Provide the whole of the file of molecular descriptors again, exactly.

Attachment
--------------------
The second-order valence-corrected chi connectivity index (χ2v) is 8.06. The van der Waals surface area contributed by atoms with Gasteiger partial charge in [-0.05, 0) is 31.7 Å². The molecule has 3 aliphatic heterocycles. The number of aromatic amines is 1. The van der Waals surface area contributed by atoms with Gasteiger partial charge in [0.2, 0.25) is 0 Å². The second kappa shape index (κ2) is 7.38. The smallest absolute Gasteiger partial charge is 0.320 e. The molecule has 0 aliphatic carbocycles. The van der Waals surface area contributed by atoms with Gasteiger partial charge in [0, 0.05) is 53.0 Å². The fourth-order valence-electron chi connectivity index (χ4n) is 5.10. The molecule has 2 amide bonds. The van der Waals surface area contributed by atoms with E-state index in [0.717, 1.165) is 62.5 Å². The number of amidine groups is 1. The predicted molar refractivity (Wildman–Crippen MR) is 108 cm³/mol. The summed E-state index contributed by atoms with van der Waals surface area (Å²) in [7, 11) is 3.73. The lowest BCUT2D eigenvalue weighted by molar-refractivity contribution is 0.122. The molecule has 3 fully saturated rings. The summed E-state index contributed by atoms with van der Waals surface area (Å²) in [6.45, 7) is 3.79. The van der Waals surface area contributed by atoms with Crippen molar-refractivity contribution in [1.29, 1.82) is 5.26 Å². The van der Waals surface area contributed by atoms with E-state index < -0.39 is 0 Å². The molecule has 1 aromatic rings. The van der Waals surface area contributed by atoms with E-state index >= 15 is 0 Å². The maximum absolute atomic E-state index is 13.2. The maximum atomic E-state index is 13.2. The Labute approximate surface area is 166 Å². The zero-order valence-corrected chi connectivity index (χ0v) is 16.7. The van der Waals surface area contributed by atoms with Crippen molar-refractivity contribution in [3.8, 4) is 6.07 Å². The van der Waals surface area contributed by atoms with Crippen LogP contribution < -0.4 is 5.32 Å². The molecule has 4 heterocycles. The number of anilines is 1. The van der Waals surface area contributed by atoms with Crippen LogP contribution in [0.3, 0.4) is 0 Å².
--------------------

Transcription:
The second-order valence-corrected chi connectivity index (χ2v) is 8.06. The van der Waals surface area contributed by atoms with Gasteiger partial charge in [-0.05, 0) is 31.7 Å². The molecule has 3 aliphatic heterocycles. The number of aromatic amines is 1. The van der Waals surface area contributed by atoms with Gasteiger partial charge in [0.2, 0.25) is 0 Å². The second kappa shape index (κ2) is 7.38. The smallest absolute Gasteiger partial charge is 0.320 e. The molecule has 0 aliphatic carbocycles. The van der Waals surface area contributed by atoms with Gasteiger partial charge in [0, 0.05) is 53.0 Å². The fourth-order valence-electron chi connectivity index (χ4n) is 5.10. The molecule has 2 amide bonds. The van der Waals surface area contributed by atoms with E-state index in [0.717, 1.165) is 62.5 Å². The number of amidine groups is 1. The predicted molar refractivity (Wildman–Crippen MR) is 108 cm³/mol. The summed E-state index contributed by atoms with van der Waals surface area (Å²) in [7, 11) is 3.73. The lowest BCUT2D eigenvalue weighted by molar-refractivity contribution is 0.122. The molecule has 3 fully saturated rings. The summed E-state index contributed by atoms with van der Waals surface area (Å²) in [6.45, 7) is 3.79. The van der Waals surface area contributed by atoms with Crippen molar-refractivity contribution in [1.29, 1.82) is 5.26 Å². The van der Waals surface area contributed by atoms with E-state index < -0.39 is 0 Å². The molecule has 1 aromatic rings. The van der Waals surface area contributed by atoms with E-state index >= 15 is 0 Å². The maximum absolute atomic E-state index is 13.2. The maximum atomic E-state index is 13.2. The Labute approximate surface area is 166 Å². The zero-order valence-corrected chi connectivity index (χ0v) is 16.7. The van der Waals surface area contributed by atoms with Crippen molar-refractivity contribution in [3.8, 4) is 6.07 Å². The van der Waals surface area contributed by atoms with Crippen LogP contribution < -0.4 is 5.32 Å². The molecule has 4 heterocycles. The number of anilines is 1. The van der Waals surface area contributed by atoms with Crippen LogP contribution in [0.3, 0.4) is 0 Å².